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Dallas International Film Festival — Roadtrips, Motorcycles & Old Home Week

April 17th, 2012 · Tags:Arts · Cities

Once again I found myself with a tough decision at The Dallas International Film Festival — two interesting films beginning at the same time. The one with father/son relationship building won out … glad it did.

So, up next at The PingWi-fi: “Father’s Chair,” an international festival entry in the narrative category, brought to us by Director Luciano Moura. It’s a film with a lot of things we love … the afore mentioned father/son thing … a believable birthing event … a gratuitous hallucinogen scene … equestrian art and horsemanship … teen angst … relationship rebuilding … and YES, a road trip.

Father’s Chair

Ha … I always go into a film knowing little (about the film … or anything for that matter … I digress), to avoid preconceived notions and lofty expectations. But I picked up quickly on the fact the characters were speaking another language. What’s it usually take, about 5 minutes into a film before you forget you are even reading subtitles? Soon it becomes natural, provided the film maker has successfully gotten inside your head. Father’s Chair does. I think it was 10 minutes into the film, though, that I started to realize the spoken dialogue was Portuguese and not Spanish … I mean they do share some of the words I know … like “no” for instance … and caballero … or at least their words are similar.

Anywho … I wouldn’t say it is a “pretty film.” I have seen more artsy cinematography, but its strength is the story telling and the adventure and emotion, as a father hits the road to find his runaway teenage son … all the while trying to patch a relationship with a wife … a wife who is both blaming the father and also expecting him to fix the mess.

As you might guess, there are interesting adventures along the way, spiced up slightly by the South American backdrop — shantytowns in Brazillian urban sprawl, third-world like ferry crossings, telecommunications snafus.

Sidebar: I found this interesting too. The film is quite open in the introductions about sponsorship provided by Volkswagen. Guess what car transports the father down the road, for most of his roadtrip. Yes, a VW. There is a funny seen where the frantic father has to run for it, as a posse of angry locals pelt him with rocks. He hops in the VW and due to its obvious quick acceleration, good looks and rugged styling, it escapes US (unscathed). I jest, but I have seen less obvious product placements in films. Also interesting to note the Dallas VW dealerships are major sponsors of the festival this year. Small wonder. (Google that if you don’t get the reference …)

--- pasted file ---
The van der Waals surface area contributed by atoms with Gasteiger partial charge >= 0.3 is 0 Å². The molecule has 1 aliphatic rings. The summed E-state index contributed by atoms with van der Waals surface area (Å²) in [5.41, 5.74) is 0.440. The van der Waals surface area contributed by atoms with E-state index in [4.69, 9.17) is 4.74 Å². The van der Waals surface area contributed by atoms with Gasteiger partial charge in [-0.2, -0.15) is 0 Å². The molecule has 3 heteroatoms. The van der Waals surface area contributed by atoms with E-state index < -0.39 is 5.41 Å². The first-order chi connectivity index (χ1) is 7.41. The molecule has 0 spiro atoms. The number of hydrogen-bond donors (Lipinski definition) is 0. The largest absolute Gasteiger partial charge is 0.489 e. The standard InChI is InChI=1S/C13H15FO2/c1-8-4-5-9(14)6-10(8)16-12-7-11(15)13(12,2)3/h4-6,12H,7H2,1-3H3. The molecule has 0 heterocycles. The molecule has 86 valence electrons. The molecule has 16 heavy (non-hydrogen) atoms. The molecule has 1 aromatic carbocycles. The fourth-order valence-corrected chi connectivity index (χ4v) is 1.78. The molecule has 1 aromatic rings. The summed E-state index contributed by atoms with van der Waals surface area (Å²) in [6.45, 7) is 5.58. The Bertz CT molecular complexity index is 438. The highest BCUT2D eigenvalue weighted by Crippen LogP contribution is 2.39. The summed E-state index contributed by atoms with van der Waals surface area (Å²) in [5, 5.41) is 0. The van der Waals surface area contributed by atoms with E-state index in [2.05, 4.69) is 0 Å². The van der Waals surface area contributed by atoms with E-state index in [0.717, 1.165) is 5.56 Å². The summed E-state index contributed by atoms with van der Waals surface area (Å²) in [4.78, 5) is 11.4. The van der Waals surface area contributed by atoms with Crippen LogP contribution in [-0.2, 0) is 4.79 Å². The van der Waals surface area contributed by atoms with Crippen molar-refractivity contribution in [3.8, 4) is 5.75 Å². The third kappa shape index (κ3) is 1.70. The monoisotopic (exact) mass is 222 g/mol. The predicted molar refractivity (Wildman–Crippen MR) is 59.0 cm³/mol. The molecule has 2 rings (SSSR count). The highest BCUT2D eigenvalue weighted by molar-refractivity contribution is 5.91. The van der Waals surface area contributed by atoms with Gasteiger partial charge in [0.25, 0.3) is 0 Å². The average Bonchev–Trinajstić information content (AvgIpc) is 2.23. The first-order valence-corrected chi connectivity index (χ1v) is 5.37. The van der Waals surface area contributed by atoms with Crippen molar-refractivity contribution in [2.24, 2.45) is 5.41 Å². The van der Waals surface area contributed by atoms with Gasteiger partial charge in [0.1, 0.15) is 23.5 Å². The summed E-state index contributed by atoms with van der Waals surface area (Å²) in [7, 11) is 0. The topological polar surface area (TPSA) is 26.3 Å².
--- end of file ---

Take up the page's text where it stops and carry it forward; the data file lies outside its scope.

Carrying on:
Regardless … the story works … there is lots of uncertainty … worry … excellent gas mileage and a good payoff in the end — 6 pings.

And my favorite part? The last 100 miles, 100 kilometers … whatever … of the journey, given my new fascination with all things two-wheeled. After thieves take the four wheels from the VW, the father finishes his trek on a motorcycle. Yet another South American doctor, traveling the backroads of South American on a motorcycle a la “Motorcycle Diaries,” sans the revolucion … er … revolução.

By the way … as is my custom, I must point out this blog was posted using the free Wi-Fi hotspot of the Angelika Cafe & Bar, downstairs from the theater … and just a few feet from the red carpet event where we also fired off a few shots last night.

The Angelika Cafe also gets 6 pings for the great Internet access, sweet pleather couches in a comfortable corner and the the scent. More hotspots should come with hot buttered popcorn!

As mentioned on Facebook, last night’s red carpet included meeting a guy from one of the films whose mother grew up with my brother, in small-town Texas. His grandfather was my father’s attorney, to boot. I guess I must see “The Revisionaries” as a family courtesy and because I am still reeling from the coincidence.

Know what I sayin?

Scott Thurman, Ron Wetherington -- "The Revisionaries"

Scott Thurman, Ron Wetherington -- "The Revisionaries"

"QWERTY" lead Dana Pupkin, Director Bill Sebastian +1

"QWERTY" lead Dana Pupkin, Director Bill Sebastian +1

Xan Aranda, "Andrew Bird: Fever Year"

Xan Aranda, "Andrew Bird: Fever Year"

Rebekah Kennedy - "I Am Gabriel"

Rebekah Kennedy - "I Am Gabriel"

Sebastian and daughter, "QWERTY"

Sebastian and daughter, "QWERTY"